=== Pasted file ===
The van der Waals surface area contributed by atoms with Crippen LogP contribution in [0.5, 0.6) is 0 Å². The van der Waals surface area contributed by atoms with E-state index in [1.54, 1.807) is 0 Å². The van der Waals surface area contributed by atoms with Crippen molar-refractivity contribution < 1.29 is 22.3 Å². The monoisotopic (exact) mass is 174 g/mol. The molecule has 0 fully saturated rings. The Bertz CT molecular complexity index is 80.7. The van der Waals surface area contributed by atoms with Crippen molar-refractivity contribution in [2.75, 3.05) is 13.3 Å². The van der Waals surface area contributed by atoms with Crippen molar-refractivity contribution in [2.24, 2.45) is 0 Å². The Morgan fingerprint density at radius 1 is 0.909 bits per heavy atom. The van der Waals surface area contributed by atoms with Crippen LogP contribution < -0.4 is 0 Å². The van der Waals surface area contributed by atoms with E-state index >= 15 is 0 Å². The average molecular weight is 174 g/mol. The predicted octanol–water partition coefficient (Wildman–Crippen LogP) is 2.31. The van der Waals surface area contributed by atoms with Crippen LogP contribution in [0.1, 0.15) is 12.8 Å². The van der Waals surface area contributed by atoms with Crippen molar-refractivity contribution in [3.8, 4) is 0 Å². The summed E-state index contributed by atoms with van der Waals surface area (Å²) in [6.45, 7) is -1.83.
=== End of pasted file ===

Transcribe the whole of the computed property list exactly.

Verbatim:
The van der Waals surface area contributed by atoms with Crippen LogP contribution in [0.5, 0.6) is 0 Å². The van der Waals surface area contributed by atoms with E-state index in [1.54, 1.807) is 0 Å². The van der Waals surface area contributed by atoms with Crippen molar-refractivity contribution < 1.29 is 22.3 Å². The monoisotopic (exact) mass is 174 g/mol. The molecule has 0 fully saturated rings. The Bertz CT molecular complexity index is 80.7. The van der Waals surface area contributed by atoms with Crippen molar-refractivity contribution in [2.75, 3.05) is 13.3 Å². The van der Waals surface area contributed by atoms with Crippen molar-refractivity contribution in [2.24, 2.45) is 0 Å². The Morgan fingerprint density at radius 1 is 0.909 bits per heavy atom. The van der Waals surface area contributed by atoms with Crippen LogP contribution < -0.4 is 0 Å². The van der Waals surface area contributed by atoms with E-state index >= 15 is 0 Å². The average molecular weight is 174 g/mol. The predicted octanol–water partition coefficient (Wildman–Crippen LogP) is 2.31. The van der Waals surface area contributed by atoms with Crippen LogP contribution in [0.1, 0.15) is 12.8 Å². The van der Waals surface area contributed by atoms with Crippen molar-refractivity contribution in [3.8, 4) is 0 Å². The summed E-state index contributed by atoms with van der Waals surface area (Å²) in [6.45, 7) is -1.83.